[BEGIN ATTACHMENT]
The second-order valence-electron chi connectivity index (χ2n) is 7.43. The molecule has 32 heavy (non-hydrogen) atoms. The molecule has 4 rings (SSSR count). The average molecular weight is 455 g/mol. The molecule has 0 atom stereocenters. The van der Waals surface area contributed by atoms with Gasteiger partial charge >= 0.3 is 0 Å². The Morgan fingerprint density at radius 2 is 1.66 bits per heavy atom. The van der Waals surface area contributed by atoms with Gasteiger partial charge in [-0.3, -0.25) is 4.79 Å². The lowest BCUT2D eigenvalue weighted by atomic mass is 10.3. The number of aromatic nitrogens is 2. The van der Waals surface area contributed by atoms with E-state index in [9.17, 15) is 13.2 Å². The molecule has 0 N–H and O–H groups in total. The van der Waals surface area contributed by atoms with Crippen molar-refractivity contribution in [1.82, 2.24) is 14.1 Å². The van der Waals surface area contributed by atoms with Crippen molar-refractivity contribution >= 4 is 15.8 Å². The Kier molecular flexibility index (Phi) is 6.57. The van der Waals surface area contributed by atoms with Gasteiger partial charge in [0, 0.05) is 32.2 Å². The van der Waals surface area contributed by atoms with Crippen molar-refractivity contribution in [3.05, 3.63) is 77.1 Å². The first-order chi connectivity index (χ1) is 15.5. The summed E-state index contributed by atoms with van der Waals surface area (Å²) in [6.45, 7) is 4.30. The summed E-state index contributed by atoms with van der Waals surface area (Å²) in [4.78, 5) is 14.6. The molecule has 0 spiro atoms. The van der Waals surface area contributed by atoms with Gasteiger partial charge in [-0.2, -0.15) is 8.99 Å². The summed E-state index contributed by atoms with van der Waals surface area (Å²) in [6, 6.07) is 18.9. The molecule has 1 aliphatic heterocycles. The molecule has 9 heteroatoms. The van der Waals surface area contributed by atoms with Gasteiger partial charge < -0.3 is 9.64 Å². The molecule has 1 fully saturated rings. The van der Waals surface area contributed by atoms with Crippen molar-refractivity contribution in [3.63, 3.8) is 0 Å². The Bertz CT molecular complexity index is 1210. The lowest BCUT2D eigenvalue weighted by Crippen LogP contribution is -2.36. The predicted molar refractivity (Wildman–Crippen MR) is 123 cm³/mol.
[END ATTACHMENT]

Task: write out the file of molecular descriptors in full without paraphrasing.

The second-order valence-electron chi connectivity index (χ2n) is 7.43. The molecule has 32 heavy (non-hydrogen) atoms. The molecule has 4 rings (SSSR count). The average molecular weight is 455 g/mol. The molecule has 0 atom stereocenters. The van der Waals surface area contributed by atoms with Gasteiger partial charge >= 0.3 is 0 Å². The Morgan fingerprint density at radius 2 is 1.66 bits per heavy atom. The van der Waals surface area contributed by atoms with Gasteiger partial charge in [-0.3, -0.25) is 4.79 Å². The lowest BCUT2D eigenvalue weighted by atomic mass is 10.3. The number of aromatic nitrogens is 2. The van der Waals surface area contributed by atoms with E-state index in [9.17, 15) is 13.2 Å². The molecule has 0 N–H and O–H groups in total. The van der Waals surface area contributed by atoms with Crippen molar-refractivity contribution in [1.82, 2.24) is 14.1 Å². The van der Waals surface area contributed by atoms with Crippen molar-refractivity contribution >= 4 is 15.8 Å². The Kier molecular flexibility index (Phi) is 6.57. The van der Waals surface area contributed by atoms with Gasteiger partial charge in [0, 0.05) is 32.2 Å². The van der Waals surface area contributed by atoms with Crippen molar-refractivity contribution in [3.05, 3.63) is 77.1 Å². The first-order chi connectivity index (χ1) is 15.5. The summed E-state index contributed by atoms with van der Waals surface area (Å²) in [6.45, 7) is 4.30. The summed E-state index contributed by atoms with van der Waals surface area (Å²) in [4.78, 5) is 14.6. The molecule has 0 spiro atoms. The van der Waals surface area contributed by atoms with Gasteiger partial charge in [-0.2, -0.15) is 8.99 Å². The summed E-state index contributed by atoms with van der Waals surface area (Å²) in [6, 6.07) is 18.9. The molecule has 1 aliphatic heterocycles. The molecule has 9 heteroatoms. The van der Waals surface area contributed by atoms with Gasteiger partial charge < -0.3 is 9.64 Å². The molecule has 1 fully saturated rings. The van der Waals surface area contributed by atoms with Crippen molar-refractivity contribution in [3.63, 3.8) is 0 Å². The Bertz CT molecular complexity index is 1210. The lowest BCUT2D eigenvalue weighted by Crippen LogP contribution is -2.36. The predicted molar refractivity (Wildman–Crippen MR) is 123 cm³/mol.